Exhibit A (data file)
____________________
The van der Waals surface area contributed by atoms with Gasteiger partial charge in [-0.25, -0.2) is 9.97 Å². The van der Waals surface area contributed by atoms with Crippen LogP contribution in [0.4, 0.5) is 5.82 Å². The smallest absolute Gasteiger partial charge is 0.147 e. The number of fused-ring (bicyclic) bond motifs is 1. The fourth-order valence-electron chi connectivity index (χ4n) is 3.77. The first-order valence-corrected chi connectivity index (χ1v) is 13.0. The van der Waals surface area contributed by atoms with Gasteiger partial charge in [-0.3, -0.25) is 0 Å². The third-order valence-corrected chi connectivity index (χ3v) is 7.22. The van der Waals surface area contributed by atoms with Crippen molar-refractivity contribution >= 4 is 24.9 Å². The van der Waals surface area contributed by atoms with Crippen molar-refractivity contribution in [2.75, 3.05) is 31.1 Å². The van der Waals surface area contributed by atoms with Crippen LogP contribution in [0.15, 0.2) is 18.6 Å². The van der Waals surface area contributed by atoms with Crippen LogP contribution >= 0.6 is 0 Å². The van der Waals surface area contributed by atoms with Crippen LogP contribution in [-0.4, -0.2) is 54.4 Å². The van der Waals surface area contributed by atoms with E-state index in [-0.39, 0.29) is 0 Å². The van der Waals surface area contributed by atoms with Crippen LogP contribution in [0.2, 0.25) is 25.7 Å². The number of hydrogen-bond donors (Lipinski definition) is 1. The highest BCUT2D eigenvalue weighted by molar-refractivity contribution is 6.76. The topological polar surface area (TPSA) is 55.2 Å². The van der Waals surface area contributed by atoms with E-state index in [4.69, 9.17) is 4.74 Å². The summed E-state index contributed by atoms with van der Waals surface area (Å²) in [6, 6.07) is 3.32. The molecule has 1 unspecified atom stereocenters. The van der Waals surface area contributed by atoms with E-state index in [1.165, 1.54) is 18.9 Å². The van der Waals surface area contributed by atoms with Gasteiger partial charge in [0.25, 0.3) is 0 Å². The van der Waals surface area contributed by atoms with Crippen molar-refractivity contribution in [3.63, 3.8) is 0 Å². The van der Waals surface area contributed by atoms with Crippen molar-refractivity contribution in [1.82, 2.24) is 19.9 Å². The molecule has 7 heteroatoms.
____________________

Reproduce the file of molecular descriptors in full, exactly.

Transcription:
The van der Waals surface area contributed by atoms with Gasteiger partial charge in [-0.25, -0.2) is 9.97 Å². The van der Waals surface area contributed by atoms with Crippen LogP contribution in [0.4, 0.5) is 5.82 Å². The smallest absolute Gasteiger partial charge is 0.147 e. The number of fused-ring (bicyclic) bond motifs is 1. The fourth-order valence-electron chi connectivity index (χ4n) is 3.77. The first-order valence-corrected chi connectivity index (χ1v) is 13.0. The van der Waals surface area contributed by atoms with Gasteiger partial charge in [-0.3, -0.25) is 0 Å². The third-order valence-corrected chi connectivity index (χ3v) is 7.22. The van der Waals surface area contributed by atoms with Crippen molar-refractivity contribution >= 4 is 24.9 Å². The van der Waals surface area contributed by atoms with Crippen molar-refractivity contribution in [2.75, 3.05) is 31.1 Å². The van der Waals surface area contributed by atoms with Crippen LogP contribution in [0.15, 0.2) is 18.6 Å². The van der Waals surface area contributed by atoms with Crippen LogP contribution >= 0.6 is 0 Å². The van der Waals surface area contributed by atoms with Crippen LogP contribution in [-0.4, -0.2) is 54.4 Å². The van der Waals surface area contributed by atoms with E-state index in [-0.39, 0.29) is 0 Å². The van der Waals surface area contributed by atoms with Crippen LogP contribution in [0.2, 0.25) is 25.7 Å². The number of hydrogen-bond donors (Lipinski definition) is 1. The highest BCUT2D eigenvalue weighted by molar-refractivity contribution is 6.76. The topological polar surface area (TPSA) is 55.2 Å². The van der Waals surface area contributed by atoms with E-state index in [4.69, 9.17) is 4.74 Å². The summed E-state index contributed by atoms with van der Waals surface area (Å²) in [6, 6.07) is 3.32. The molecule has 1 unspecified atom stereocenters. The van der Waals surface area contributed by atoms with E-state index in [1.165, 1.54) is 18.9 Å². The van der Waals surface area contributed by atoms with Gasteiger partial charge in [0.25, 0.3) is 0 Å². The van der Waals surface area contributed by atoms with Crippen molar-refractivity contribution in [3.63, 3.8) is 0 Å². The van der Waals surface area contributed by atoms with Crippen molar-refractivity contribution in [1.82, 2.24) is 19.9 Å². The molecule has 7 heteroatoms.